Proofreading: More demoralizing than the thought of an impending Donald Trump presidency

Proofreading: More demoralizing than the thought of an impending Donald Trump presidency

Guys.

I just sent twenty-one pages of proofreading notes to my editor and copyeditor.

This round of revisions was, in a word, ROUGH.

I thought going in that it would be easy, breezy, beautiful, Cover Girl. I thought, hey, all the big stuff is out of the way. What's left is just the nitty-gritty, "add a comma here, lose a comma there" bologna. No. Big. Deal.

But it was a big deal. I learned more about myself and my writing during this round than during any other point in the editorial process. I learned valuable lessons that I will take with me for the rest of my writing life.

What did I learn? Glad you asked.

1. I will never get all bent out of shape when I find a typo in someone else's book. It is FRAKKING hard to find every single skipped word, misspelling, etc. I have read this book, oh, fifty million times by now. I know it cold. I know it better than Donald Trump knows the bra size of his own daughter. So when I read the thing, my brain automatically inserts words, words that are not there, words that may never have been there.

And even when you have several other sets of eyes on the book (at least five people were involved in this process, and that's not including me), stuff is missed. There were some overlaps in our notes, typo-wise, but for the most part I found mistakes that they didn't and they found stuff that I missed, which is vaguely terrifying. What about the inevitable stuff that we ALL missed??? *reaches for chocolate* *slaps hand because we gave up chocolate for Lent*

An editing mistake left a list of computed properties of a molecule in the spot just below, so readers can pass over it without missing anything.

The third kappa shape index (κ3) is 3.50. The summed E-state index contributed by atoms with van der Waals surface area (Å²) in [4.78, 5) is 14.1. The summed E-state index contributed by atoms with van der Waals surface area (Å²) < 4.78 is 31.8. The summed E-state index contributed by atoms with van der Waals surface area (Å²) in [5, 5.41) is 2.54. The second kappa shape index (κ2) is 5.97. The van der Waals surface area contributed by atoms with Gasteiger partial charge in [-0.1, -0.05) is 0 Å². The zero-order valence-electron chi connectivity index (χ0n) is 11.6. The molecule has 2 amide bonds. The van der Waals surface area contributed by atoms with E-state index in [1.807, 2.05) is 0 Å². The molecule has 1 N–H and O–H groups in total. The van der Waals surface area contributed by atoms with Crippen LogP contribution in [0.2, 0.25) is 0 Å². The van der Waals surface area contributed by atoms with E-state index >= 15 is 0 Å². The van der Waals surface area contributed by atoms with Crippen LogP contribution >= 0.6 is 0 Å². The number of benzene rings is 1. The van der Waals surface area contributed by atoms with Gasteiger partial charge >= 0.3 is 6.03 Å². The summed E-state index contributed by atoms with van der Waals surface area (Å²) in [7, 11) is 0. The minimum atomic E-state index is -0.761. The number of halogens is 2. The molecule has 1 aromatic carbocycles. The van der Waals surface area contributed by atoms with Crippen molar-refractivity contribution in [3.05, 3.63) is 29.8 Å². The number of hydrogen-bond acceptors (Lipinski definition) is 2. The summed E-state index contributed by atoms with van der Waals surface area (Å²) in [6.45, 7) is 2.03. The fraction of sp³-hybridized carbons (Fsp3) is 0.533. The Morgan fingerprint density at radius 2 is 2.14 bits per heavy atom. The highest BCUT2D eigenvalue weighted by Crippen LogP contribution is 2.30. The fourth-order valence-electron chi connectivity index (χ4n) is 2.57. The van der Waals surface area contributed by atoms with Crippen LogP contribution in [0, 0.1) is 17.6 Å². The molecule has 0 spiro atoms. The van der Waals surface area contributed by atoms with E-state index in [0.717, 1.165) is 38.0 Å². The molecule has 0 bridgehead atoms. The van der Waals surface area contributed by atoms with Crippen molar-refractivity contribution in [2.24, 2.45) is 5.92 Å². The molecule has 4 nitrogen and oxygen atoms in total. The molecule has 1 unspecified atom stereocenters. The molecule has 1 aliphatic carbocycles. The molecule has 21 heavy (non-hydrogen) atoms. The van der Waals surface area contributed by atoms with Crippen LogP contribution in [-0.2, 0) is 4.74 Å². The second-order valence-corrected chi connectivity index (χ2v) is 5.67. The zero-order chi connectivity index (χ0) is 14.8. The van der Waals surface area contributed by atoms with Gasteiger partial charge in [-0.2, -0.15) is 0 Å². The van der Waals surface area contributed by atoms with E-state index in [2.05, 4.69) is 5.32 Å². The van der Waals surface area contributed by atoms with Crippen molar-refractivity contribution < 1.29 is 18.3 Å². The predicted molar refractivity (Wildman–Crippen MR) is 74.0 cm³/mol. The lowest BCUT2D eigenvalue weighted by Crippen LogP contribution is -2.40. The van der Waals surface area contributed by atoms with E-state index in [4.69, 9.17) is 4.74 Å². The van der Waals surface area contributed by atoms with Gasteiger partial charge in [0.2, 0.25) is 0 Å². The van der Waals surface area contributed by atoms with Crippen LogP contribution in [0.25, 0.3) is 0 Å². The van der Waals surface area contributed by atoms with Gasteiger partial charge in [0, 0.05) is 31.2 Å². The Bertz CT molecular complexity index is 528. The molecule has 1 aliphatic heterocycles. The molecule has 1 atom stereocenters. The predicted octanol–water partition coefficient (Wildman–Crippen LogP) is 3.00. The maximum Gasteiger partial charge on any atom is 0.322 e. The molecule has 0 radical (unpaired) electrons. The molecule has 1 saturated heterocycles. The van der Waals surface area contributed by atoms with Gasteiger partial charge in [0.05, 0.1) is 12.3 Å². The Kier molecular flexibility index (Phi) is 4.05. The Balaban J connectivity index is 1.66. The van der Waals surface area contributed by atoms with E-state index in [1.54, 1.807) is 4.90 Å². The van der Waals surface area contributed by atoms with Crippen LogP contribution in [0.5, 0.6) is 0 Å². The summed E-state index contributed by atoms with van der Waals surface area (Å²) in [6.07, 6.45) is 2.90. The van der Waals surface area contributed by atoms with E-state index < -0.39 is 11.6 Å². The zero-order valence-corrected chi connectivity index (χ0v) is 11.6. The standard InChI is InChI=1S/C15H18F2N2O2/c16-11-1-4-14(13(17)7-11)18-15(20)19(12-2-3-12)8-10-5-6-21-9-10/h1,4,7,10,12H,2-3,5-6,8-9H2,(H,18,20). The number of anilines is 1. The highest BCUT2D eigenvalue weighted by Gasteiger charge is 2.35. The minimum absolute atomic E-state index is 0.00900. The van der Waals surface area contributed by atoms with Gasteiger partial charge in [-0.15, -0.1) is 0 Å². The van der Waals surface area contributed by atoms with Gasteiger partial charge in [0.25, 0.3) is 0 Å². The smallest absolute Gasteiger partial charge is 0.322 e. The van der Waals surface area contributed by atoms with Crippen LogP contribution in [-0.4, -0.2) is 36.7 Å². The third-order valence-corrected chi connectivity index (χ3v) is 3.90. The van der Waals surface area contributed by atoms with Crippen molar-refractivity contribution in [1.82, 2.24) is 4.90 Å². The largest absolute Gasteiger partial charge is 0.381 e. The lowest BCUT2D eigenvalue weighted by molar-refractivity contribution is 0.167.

2. I suck at commas. I've been blogging for a long time, and I mostly use commas for decoration and emphasis at this point. I don't go back and fiddle with punctuation much anymore. MAYBE I SHOULD. Because one proofreader removed a whole bunch of commas, and another proofreader had me add a whole bunch more in. I'm failing on all sides of the comma spectrum.

3. CHECK EVERYTHING, especially names and titles and other facts that you may have guessed on when you were drafting. I write quickly, and I don't take a ton of time to research while I'm writing. During the early revision rounds, I was much more concerned with getting character/plot stuff right, so I didn't really care much about the "decorative" stuff, i.e. the stuff that will COMPLETELY pull a reader out of a book. THANKFULLY, one of my proofreaders bothered to google a few song titles that I had completely spaced on. I assumed I had googled the correct spellings/capitalization early on, but apparently I DID NOT. All I could think about while reading these notes (and then frantically checking through the MS to see if she or I had missed anything else -- WE HAD, and we probably missed more, see lesson #1) was about how pissed I got while reading a book that got baseball wrong, and how my readers were going to be pissed I got music wrong, which will still probably happen and I should probably get over it now.

4. It was thrilling to see my book in book form. Yes, it was only a .pdf, but the formatting and font are all there, and, boy, it looks pretty! Look at the cute font! Pay no attention to that misspelled name over there.

5. I am soooooooo grateful to every set of eyes who looked at this book before it actually became a book. Yes, it was embarrassing to see my mistakes laid bare in a few Word documents, but the twenty-one pages of changes we discovered mean there will be twenty-one fewer pages of mistakes for Joe Reader to find.

6. Here's a thing for you to learn: You can preorder my book (a YA novel that's kind of Pitch Perfect at an opera summer camp) RIGHT HERE.

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